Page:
What is Instructional Coaching?
What is Instructional Coaching? What’s the first thing that comes to mind? Someone who teaches? Someone who coaches while teaching? YES!! But who? And how? An instructional coach is more than a helping hand. An instructional coach gives advice, offers assistance, works with teachers as well as students, and is committed no matter the crazy hours or time it takes. An instructional coach is in it for the LONG HAUL!
Instructional Coaches are hired to increase student engagement, improve student achievement, and build teacher power within schools. A coach can be ANYONE! A district leader, content specialist, or even a classroom teacher can coach. An instructional coach has credibility, is experienced, is highly accomplished, and is supportive.
What is Instructional Coaching?
Giving advice through the experience the coach has is at the top of the totem pole of an instructional coach. A coach has been an educator, and a good one at that, and knows that it takes extra time, work, and heart to achieve student engagement in order for the results to produce student achievement.
A coach offers assistance, in any way possible, to reach both student engagement and achievement. Sometimes, the assistance comes in the form of ideas. Other times it comes in the form of modeling or even some team teaching! A coach does whatever it takes to assist the teacher in order to get results that will make each child successful.
With that being said, an instructional coach sometimes works with a variety of environments. The coach can work with individual teachers, small groups of teachers, and even alongside teachers, teaching the students. Coaches often times meet with teachers or small groups before or after school, put extra hours in doing research on the best strategies to increase student achievement and engagement.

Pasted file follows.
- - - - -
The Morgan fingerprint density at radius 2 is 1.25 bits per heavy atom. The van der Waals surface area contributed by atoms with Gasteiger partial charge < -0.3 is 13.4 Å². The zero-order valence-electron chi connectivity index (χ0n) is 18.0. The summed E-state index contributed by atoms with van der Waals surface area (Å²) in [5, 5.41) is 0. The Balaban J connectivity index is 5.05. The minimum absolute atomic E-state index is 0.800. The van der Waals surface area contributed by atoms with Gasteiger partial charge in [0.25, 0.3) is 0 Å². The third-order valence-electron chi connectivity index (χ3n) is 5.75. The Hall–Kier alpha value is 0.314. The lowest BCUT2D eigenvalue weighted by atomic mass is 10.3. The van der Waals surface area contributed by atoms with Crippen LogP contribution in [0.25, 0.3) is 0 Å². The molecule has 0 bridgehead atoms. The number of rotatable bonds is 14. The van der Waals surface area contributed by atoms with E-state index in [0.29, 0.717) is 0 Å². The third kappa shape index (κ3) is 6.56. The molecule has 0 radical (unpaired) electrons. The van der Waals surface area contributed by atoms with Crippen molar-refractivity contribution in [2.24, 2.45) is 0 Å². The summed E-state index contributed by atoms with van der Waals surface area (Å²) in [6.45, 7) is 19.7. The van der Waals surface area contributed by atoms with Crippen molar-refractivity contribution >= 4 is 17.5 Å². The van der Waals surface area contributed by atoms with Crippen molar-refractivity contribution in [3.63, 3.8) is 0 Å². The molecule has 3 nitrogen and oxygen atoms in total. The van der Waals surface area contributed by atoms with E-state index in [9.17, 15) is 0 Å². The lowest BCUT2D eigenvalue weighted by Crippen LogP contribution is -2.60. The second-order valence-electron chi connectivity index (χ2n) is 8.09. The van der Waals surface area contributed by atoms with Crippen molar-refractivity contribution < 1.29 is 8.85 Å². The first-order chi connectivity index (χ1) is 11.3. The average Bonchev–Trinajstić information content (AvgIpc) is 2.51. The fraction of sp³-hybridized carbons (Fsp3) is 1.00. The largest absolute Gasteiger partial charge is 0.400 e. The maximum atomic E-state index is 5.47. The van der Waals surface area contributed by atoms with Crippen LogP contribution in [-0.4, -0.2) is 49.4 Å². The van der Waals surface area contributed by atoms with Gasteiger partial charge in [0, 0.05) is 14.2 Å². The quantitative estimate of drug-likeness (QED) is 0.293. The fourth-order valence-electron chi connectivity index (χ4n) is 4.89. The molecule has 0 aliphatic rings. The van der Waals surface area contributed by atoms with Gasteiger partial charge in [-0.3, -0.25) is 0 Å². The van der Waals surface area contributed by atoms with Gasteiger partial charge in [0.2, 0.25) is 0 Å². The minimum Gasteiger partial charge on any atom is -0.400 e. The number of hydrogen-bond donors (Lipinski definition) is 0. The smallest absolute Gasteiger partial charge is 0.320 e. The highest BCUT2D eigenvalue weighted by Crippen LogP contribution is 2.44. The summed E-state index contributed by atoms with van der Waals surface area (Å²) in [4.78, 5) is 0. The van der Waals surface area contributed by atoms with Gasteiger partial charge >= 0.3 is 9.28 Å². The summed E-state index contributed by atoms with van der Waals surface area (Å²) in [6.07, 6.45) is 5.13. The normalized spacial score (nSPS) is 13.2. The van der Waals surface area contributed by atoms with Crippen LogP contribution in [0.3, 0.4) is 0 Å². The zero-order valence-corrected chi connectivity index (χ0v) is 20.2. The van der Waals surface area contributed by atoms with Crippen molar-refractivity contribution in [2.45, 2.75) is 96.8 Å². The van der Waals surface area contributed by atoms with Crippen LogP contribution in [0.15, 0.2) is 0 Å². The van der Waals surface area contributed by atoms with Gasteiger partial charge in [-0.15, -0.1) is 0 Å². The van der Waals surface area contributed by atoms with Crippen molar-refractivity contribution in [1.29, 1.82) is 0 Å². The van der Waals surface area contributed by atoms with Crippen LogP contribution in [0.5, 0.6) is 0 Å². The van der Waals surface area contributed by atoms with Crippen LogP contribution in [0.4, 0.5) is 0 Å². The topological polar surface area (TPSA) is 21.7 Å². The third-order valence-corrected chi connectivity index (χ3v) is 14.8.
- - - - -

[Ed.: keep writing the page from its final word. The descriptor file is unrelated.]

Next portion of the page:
Instructional coaches are committed to building power among teachers. They are supportive in every way, which means an instructional coach has strong people skills. Being an instructional coach is by no means an easy task. Some even think that if they are burnt out on teaching, but don’t want to retire, an instructional coach is the way to go. This is NOT the case. Building relationships with the individuals a coach works with is often a great challenge.
A few ways an instructional coach can gain credibility among cooperating staff are to show compassion, put in the extra hours, and let them know that YOU GET IT! Teaching is HARD, it is constantly demanding, physically and emotionally, and as a coach, it’s not any different. For a teacher, letting someone in to offer assistance is sometimes intimidating. Show the staff that you understand the struggles they are facing. Don’t run into the classroom and take it over. Watch, offer suggestions, do a little modeling, team teach, but don’t take over. Work WITH the teachers, not against them. Meet when it’s convenient for THEM, not you as a coach. Teaching is demanding and often teachers are overwhelmed with meeting after meeting. By allowing the teacher to choose the time, let’s them know that you understand their busy schedule.
Finally, be passionate about coaching. Be passionate just like you would as a teacher in the classroom. The smile on your face and the energy that you bring into a room says mounds about yourself as a coach. Be the sunshine in the rain. Be the difference someone needs to increase student engagement, achievement, and build empowerment among teachers!